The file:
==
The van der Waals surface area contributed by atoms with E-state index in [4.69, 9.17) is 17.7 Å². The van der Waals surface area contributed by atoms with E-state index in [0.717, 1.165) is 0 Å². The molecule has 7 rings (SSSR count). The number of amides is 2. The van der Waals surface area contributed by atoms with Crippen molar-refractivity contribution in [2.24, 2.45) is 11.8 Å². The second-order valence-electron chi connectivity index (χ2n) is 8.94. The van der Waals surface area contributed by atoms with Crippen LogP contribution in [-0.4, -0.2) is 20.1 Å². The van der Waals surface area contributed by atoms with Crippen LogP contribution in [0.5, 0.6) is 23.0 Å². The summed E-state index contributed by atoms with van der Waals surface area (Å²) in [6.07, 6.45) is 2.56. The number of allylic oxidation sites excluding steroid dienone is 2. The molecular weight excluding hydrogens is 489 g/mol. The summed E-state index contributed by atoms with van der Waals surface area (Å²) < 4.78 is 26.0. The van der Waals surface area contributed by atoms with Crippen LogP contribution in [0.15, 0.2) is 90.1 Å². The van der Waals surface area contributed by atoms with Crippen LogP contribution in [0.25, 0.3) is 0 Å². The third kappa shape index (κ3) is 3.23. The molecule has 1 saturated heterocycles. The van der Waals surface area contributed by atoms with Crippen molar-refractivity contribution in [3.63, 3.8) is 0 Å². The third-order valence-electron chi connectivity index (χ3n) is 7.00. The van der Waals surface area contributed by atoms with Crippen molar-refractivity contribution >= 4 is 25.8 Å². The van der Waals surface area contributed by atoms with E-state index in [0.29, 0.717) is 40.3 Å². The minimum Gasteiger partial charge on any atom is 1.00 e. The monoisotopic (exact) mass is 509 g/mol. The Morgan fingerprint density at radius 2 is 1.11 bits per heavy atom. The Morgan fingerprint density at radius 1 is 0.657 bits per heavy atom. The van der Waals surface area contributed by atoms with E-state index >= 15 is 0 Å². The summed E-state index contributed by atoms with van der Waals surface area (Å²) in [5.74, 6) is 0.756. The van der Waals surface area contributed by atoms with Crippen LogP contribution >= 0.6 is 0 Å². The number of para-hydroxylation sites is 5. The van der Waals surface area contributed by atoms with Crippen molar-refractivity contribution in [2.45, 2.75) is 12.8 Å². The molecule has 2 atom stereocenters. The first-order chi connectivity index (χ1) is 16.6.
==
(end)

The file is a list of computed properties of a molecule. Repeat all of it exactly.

The van der Waals surface area contributed by atoms with E-state index in [4.69, 9.17) is 17.7 Å². The van der Waals surface area contributed by atoms with E-state index in [0.717, 1.165) is 0 Å². The molecule has 7 rings (SSSR count). The number of amides is 2. The van der Waals surface area contributed by atoms with Crippen molar-refractivity contribution in [2.24, 2.45) is 11.8 Å². The second-order valence-electron chi connectivity index (χ2n) is 8.94. The van der Waals surface area contributed by atoms with Crippen LogP contribution in [-0.4, -0.2) is 20.1 Å². The van der Waals surface area contributed by atoms with Crippen LogP contribution in [0.5, 0.6) is 23.0 Å². The summed E-state index contributed by atoms with van der Waals surface area (Å²) in [6.07, 6.45) is 2.56. The number of allylic oxidation sites excluding steroid dienone is 2. The molecular weight excluding hydrogens is 489 g/mol. The summed E-state index contributed by atoms with van der Waals surface area (Å²) < 4.78 is 26.0. The van der Waals surface area contributed by atoms with Crippen LogP contribution in [0.15, 0.2) is 90.1 Å². The van der Waals surface area contributed by atoms with Crippen LogP contribution in [0.25, 0.3) is 0 Å². The third kappa shape index (κ3) is 3.23. The molecule has 1 saturated heterocycles. The van der Waals surface area contributed by atoms with Crippen molar-refractivity contribution in [3.63, 3.8) is 0 Å². The third-order valence-electron chi connectivity index (χ3n) is 7.00. The van der Waals surface area contributed by atoms with Crippen molar-refractivity contribution >= 4 is 25.8 Å². The van der Waals surface area contributed by atoms with E-state index in [0.29, 0.717) is 40.3 Å². The minimum Gasteiger partial charge on any atom is 1.00 e. The monoisotopic (exact) mass is 509 g/mol. The Morgan fingerprint density at radius 2 is 1.11 bits per heavy atom. The Morgan fingerprint density at radius 1 is 0.657 bits per heavy atom. The van der Waals surface area contributed by atoms with E-state index >= 15 is 0 Å². The summed E-state index contributed by atoms with van der Waals surface area (Å²) in [5.74, 6) is 0.756. The van der Waals surface area contributed by atoms with Crippen LogP contribution >= 0.6 is 0 Å². The number of para-hydroxylation sites is 5. The van der Waals surface area contributed by atoms with Crippen molar-refractivity contribution in [2.45, 2.75) is 12.8 Å². The molecule has 2 atom stereocenters. The first-order chi connectivity index (χ1) is 16.6.